Is Best Match a Non-Performing Seller?

Monday, 24 November 2008 at 8:00 am Pacific USA Time.

Let's start with eBay's standards for being a great seller. 98% positive feedback. No DSR under 4.6. And to turn 4.6 into a percentage (out of 100%), it becomes 92%. Any one rating under a 30-day average of 4.6, you are heading for being disadvantaged for being a bad seller. At eBay, a test score under 92 starts to be a failing grade.

Best Match. At eBay's webinar 2 weeks ago, I asked what percentage of shoppers re-sort their search results so that they are NOT using Best Match. I was told that I can publicly say that "most" shoppers use Best Match. OK, I can do that. The exact percentage of shopper who re-sort search results is confidential, and I will publicly say most shoppers are staying with Best Match and not re-sorting. Because of that, you have to slant your eBay strategy for Best Match because that is by far the dominant behaviour of shoppers.

But "most" could be anything over 50%. It could be 95%. Who can say without eBay being open about the exact figure.

How many people have to stay with Best Match for it to be considered "performing"? 98% like feedback? 92% like the DSR threshhold? Even four out of five dentists is 80%, and Trident has been using that as a major selling point for what feels like decades. If 1 out of 5 shoppers re-sorted to get away from Best Match, would we still say it's working? 1 out of 7 shoppers? 1 out of 10 shoppers?

Jeez, we've all been so trained to see anything but near perfection in an eBay SELLER as a fatal flaw. When's the last time you bought from someone with feedback as "awful" as 95% positive? How about DSRs around 4.4 or 4.5? We've been taught that if your DSRs are there, you are a potential loser who maybe shouldn't be allowed to sell on eBay. Then I'd like to hold eBay features up to the same standards for failure and performance.

If 1 out of 7 people shopping on eBay are looking for a different experience that what eBay serves them by default, then is what they're being served working? If 1 out of 7 of your buyers wanted something different than the experience you're giving them, would you feel that that were enough people that you'd have to take a look at what you're doing and possibly change? If 1 out of 7 people told you the doctor you go to is bad at what he does, would that be enough to make you think there are a lot of people thinking your doctor stinks?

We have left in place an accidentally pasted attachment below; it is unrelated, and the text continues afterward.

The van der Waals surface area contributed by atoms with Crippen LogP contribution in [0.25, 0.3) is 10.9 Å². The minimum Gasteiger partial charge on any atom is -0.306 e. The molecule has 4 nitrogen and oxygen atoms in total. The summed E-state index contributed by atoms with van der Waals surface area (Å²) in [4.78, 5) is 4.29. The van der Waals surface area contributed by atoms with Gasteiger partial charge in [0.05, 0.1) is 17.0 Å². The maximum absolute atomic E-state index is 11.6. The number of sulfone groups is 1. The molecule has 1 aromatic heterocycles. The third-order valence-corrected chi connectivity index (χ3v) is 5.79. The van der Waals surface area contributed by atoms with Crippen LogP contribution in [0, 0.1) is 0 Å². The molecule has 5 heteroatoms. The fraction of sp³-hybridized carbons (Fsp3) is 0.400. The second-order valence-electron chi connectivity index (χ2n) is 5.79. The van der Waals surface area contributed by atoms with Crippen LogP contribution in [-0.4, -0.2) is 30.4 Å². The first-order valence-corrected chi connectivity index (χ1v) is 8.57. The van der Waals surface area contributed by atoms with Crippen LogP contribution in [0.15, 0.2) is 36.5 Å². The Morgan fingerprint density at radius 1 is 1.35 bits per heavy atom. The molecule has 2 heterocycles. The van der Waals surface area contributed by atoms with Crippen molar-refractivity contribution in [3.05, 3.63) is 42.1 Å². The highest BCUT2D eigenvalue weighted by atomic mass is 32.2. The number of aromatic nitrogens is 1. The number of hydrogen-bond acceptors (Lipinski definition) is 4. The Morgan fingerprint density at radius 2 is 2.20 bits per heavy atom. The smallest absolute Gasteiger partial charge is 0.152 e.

If eBay is calling Best Match a success now, I'd like to know when they call it a failure… especially when it doesn't seem to be tested against anything else. So hey, compared to pretty much nothing else, Best Match is a success. Well, I think if it's not what shoppers want, and sales are down and/or people are re-sorting to have another experience, then it's not working. Something COULD work better. Are we testing that something? Is there a department at eBay in charge of finding what's better than Best Match? Can we get Disruptive Innovation involved? :)

I am one of the last people I know still passionate about the eBay platform and where eBay could be going, but I am so concerned. I hope that someone at eBay will think about this, and if anything is not really working, please change it. Please be open to testing other ideas.

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Categories: That's Bad Marketing

Comments Closed

One Response to “Is Best Match a Non-Performing Seller?”

  1. Good post Debbie. I agree with everything. It sound like you know the number for Best Match re-sorts, but are not permitted to share it. I respect that.
    But let me share with you how the number eBay is giving you is not the whole story. And this particularly impacts Experienced and “Good” sellers.
    Much of my business (about 35%) is from repeat customers. They don’t search for an item. They go right to my eBay store, either through a bookmark, or based on an email I send them with my store URL, or through the URL on my packaging, etc. When they go directly to my store, they haven’t searched for anything, so obviously, Best Match is N/A, so the sort they receive is Time Ending Soonest.
    Many will search for something using my store search on the left side. The results they get from that are also based on Time Ending Soonest, not Best Match, because they have stayed within my eBay store.
    I have asked many of my regular customers if they change the sort within my store. Some have responded that they will sometimes change to Newly Listed, to see the latest items I’ve listed, but none have EVER told me that they switch to Best Match.
    I have a feeling that there are a lot of long-tail sellers, as well as established sellers with a large following who have similar experiences to mine. So I believe the more valuable meaningful statistic would be the number of SALES that were made as a result of a Best Match search, not the number of visitors.
    If eBay made that number available, I have a feeling that eBay’s grade for Best match would drop even lower.
    Good work Debbie! I like you with your pom-poms on, but I also like you on those rare occasions when you take the pom-poms off.